Agents, and use a .agents extension are interactables from plants to food to extra sidebar doodads. If you’re a returning player, you might remember that in Creatures 1 and 2 these were called “COBs” for “Creatures OBjects”.
Agent agent agent agent… (ft. the Medical Monitor by Emmental)
Most mods you download, even whole metarooms and breeds, will come as one Agent file: plop it in My Agents and you’re done! In game, you will need to inject instances of them with this:
C3 has it’s own injector, but the DS one is better
Agent files can come “packed” for convenience, containing their own sprites, sounds, etc. and extracting those automatically to the right folders the first time they’re injected. Breeds can come as packed .agents too.
This can be problematic when removing mods (you have to remove more files than you added, hence why Workshop compatibility is dubious), plus .agents files won’t extract again and overwrite any files that are already there, so if you change your mind and want to replace a breed you’ll have to first pull out the images one by one!
Sprite files, .c16, go here. This folder contains the images for items, UI and norns as spritesheets. Note a lot of images following a specific naming scheme, such as “a10b.c16”: these are your creatures’ various body parts. The wiki has specifics[creatures.wiki].
Sound files use .wav. The ingame music as well, in a specific format called .mng that contains sample sounds and a script that plays them in dynamic intervals. Yup, it’s *procedurally generated!*
Note that playing Docking Station without having C3 means you don’t have sounds for ettins and grendels, which may cause errors if you adopt one of those creatures from some other user and import it in your world (the sprites instead will happily default to norns sprites). You can get grendel sounds by installing the free breeds DLC which includes Banshee grendels!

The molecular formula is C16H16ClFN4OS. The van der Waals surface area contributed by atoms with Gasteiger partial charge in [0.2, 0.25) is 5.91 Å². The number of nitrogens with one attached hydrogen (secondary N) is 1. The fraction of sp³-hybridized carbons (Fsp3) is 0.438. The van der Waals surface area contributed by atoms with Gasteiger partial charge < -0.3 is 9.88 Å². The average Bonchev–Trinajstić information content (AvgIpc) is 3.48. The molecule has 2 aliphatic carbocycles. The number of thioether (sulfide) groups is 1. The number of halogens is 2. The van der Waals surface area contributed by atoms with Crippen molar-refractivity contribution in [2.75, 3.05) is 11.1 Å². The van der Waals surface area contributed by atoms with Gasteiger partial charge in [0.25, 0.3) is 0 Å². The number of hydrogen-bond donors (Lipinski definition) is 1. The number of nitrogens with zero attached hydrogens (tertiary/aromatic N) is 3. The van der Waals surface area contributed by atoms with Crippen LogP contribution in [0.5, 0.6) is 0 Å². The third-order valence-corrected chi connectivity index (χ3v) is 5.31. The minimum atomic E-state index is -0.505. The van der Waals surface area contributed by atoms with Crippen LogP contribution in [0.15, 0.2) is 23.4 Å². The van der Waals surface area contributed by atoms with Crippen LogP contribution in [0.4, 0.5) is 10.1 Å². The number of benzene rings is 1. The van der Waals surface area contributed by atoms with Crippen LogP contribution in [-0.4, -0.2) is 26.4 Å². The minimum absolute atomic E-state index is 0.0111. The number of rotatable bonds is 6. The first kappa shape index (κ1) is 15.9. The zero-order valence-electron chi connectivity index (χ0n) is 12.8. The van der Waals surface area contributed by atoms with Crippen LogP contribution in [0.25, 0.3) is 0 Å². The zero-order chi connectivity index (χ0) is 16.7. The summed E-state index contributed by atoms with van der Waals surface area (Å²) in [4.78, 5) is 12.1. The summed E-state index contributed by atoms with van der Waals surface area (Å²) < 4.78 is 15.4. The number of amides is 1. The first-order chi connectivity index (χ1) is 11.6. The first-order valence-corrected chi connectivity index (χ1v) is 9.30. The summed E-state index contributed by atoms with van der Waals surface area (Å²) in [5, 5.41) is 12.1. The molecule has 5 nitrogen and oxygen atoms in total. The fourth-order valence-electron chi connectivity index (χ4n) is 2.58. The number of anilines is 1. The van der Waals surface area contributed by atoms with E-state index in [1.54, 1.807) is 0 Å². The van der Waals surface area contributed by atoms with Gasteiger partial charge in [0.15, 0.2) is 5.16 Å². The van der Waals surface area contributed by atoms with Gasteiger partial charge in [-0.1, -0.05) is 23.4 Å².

Joint files, .att , go here: these are only present in breeds but they are essential to them looking right. If you’re installing a breed that is not packed into a single agent, it’ll have a bunch of these: they’re sets of coordinates that say where the foot sprite connects to the shin sprite, and so on.
Strange things happen when your .att files don’t match the sprites. o_o (image by KaizarNike)
Some modders, especially back in the day, neglected to add .att files because the default ones worked just fine for them-some modders (and the official breed packs!) mistakenly added extra ones for other breed slots. If you download many breeds, you’ll sooner or later find something broken. There might be patches for it, ask! Some breeds will never crossbreed nicely: Creatures 1 converted breeds for example will look hunchbacked when crossed with standard breeds. Avoid breeding them, or try to enjoy the derp.
In summary, when you download a breed, you will usually have a .agents file, many .c16 and .att files to put in images and Body Data respectively, and finally a .gen and .gno file, containing the creature’s genetics. Those go here.
Some breeds come with new images but just basic “Chichi genomes”, chichis are the basic purple Docking Station norns, so this means those breeds will act as vanilla norns do. Others might have genetic modifications to match their looks, for example, Magma norns love heat. Sometimes they are so different as to be incompatible: Toxic norns take damage from healthy food, so crossbreeds might be incompatible with life.
Some breeds called “genetic breeds” have no new images but just come as agents and gene files, eg. the many variants of peaceful grendels that can coexist with your norns.
Nowadays experienced players use a variety of updated fan genomes, such as the CFE [creatures.wiki], CFF or TWB[creatures.wiki] norns. These come as genome replacers or as downloads of single creatures, it’s advisable to stick to one type: Vanilla, CFE or TWB, as interbreeding them may create some really broken creatures. My personal advice to newbies is to stick to vanilla while learning: the other genomes are created to be more interesting and realistic, not necessarily more robust.
.catalogue files can be read via Notepad. Many are ingame help/info files you can view ingame with the Agent Help